Top 10 Dolly Parton Songs
Dolly Parton songs are some of the most beloved of the last 50-plus years of country music. Parton has built one of the biggest careers in country music on the strength of hits in a wide variety of styles, keeping up with the trends and changes in country over the years, but never losing sight of her core appeal.
Parton is particularly notable among female artists, as she wrote most of her biggest hits herself. She has also demonstrated the ability to hunt down and record outside material that perfectly suits her abilities, further widening her appeal. Our list of the Top 10 Dolly Parton Songs includes songs from all facets of her record-breaking career.
"Why'd You Come in Here Looking Like That"From: 'White Limozeen' (1989)
We kick off our list of the Top 10 Dolly Parton Songs with a hit that Parton actually didn't write. Bob Carlisle and Randy Thomas wrote "Why'd You Come in Here Looking Like That," which Parton released as the first single from White Limozeen. The up-tempo-fun song about being instantly smitten by a good-looking man spent 13 weeks on the country charts, and became Parton's 18th No. 1 hit.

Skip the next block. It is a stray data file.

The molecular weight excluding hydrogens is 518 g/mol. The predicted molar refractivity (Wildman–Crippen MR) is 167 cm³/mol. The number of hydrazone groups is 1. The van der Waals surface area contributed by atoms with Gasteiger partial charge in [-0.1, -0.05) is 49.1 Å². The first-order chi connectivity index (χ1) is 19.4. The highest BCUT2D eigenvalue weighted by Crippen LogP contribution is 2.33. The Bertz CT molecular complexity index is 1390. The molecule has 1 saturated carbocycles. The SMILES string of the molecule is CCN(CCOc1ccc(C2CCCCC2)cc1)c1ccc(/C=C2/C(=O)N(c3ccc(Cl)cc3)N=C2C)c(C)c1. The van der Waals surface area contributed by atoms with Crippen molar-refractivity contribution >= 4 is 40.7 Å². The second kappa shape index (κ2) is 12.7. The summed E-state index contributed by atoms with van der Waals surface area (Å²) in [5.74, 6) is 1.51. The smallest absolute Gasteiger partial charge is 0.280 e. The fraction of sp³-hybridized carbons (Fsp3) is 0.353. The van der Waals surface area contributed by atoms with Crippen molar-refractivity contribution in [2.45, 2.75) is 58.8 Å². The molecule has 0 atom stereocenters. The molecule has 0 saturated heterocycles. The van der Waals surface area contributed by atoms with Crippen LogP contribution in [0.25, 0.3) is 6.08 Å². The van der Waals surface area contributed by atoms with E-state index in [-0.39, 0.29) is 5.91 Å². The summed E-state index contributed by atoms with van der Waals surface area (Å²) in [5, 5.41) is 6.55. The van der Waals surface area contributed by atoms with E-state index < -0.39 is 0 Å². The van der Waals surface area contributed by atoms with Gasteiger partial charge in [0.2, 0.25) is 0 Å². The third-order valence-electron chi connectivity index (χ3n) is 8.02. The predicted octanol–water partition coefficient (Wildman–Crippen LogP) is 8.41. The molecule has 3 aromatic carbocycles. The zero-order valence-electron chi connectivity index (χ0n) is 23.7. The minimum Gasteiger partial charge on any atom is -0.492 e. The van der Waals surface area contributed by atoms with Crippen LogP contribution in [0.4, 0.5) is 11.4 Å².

"But You Know I Love You"From: '9 to 5 and Odd Jobs' (1980)
"But You Know I Love You" had been around the block twice before Parton recorded the song. Written by Mike Settle from Kenny Rogers' early group the First Edition, the song first became a pop hit for them in 1969. Bill Anderson took the song to No. 2 in the country charts that same year. But it is Parton's plaintive, wistful rendition from 9 to 5 and Odd Jobs that is the definitive version of the song, reaching No. 1 in 1981.
"It's All Wrong, But It's All Right"From: 'Here You Come Again' (1977)
Parton was headed into the peak of her career when she released "It's All Wrong, But It's All Right" in 1977. The song was part of a double A-side with "Two Doors Down," and both songs became hits at the same time -- '"wo Doors Down" was a Top 20 pop hit, while "It's All Wrong, But It's All Right" became Parton's eighth No. 1 country hit. She later admitted she was surprised that country radio embraced the song because of its frank lyric about casual sex: "Hello, are you free tonight / I like your looks, I love your smile / Could I use you for a while / It's all wrong, but it's all right."